Dwight Dawson, who runs an unsuccessful success school, stages a contest to find the biggest failure in the USA, for publicity value when the "dope" takes his course. But winner Tad Page is... See full summary »
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Dwight Dawson, who runs an unsuccessful success school, stages a contest to find the biggest failure in the USA, for publicity value when the "dope" takes his course. But winner Tad Page is contented with his idle, lazy life and threatens to convert Dawson's other students to his philosophy. Dawson captalizes on Tad's attraction to Claire Harris to win him over; but will Tad find out Claire is really engaged to Dawson? Written by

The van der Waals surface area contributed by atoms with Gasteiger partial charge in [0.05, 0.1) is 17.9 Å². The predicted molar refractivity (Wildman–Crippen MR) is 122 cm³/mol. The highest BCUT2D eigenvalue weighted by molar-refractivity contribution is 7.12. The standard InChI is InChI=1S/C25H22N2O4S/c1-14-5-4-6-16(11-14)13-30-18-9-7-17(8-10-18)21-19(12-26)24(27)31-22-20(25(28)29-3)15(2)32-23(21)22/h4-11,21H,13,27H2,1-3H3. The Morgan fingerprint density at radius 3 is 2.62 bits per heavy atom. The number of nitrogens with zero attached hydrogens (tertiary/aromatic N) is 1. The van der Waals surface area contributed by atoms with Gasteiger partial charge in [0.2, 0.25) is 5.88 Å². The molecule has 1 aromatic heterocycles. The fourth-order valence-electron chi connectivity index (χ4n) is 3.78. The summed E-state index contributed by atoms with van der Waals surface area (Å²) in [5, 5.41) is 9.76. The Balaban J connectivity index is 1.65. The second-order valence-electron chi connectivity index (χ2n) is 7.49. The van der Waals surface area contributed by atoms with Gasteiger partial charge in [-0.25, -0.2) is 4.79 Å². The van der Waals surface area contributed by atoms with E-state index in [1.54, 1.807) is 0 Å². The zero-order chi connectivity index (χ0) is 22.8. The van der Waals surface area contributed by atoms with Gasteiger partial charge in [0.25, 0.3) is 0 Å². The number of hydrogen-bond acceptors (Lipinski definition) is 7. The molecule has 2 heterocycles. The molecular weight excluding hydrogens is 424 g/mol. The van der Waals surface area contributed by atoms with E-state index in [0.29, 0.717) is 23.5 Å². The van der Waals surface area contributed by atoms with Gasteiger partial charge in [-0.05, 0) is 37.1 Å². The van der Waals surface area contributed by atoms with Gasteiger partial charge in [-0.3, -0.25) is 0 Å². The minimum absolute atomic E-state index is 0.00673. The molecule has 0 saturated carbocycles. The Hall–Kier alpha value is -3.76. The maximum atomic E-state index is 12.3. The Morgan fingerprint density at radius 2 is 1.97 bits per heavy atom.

Rod Crawford <email@example.com>
Here we have Henry Fonda playing a lazy guy who is happy to just drift through life. When he answers an advert that earns him $500 and puts him in touch with Don Ameche, we learn that Fonda's character is not someone you can change by arguing with them, but rather by showing them how they should live. It follows the pattern: tell me and I'll forget; show me and I'll remember; demonstrate and I'll buy. If you want to motivate people you cannot do it by arguing with them you have to show and demonstrate to them the right way to do things. We don't have enough role models in daily experience, but we have loads of people who want to change us by criticising us.
It's a nice touch when Fonda sees a man eating dinner by himself and he goes over to offer friendship. Realistic you couldn't do that today, but it shows Fonda had his heart in the right place.
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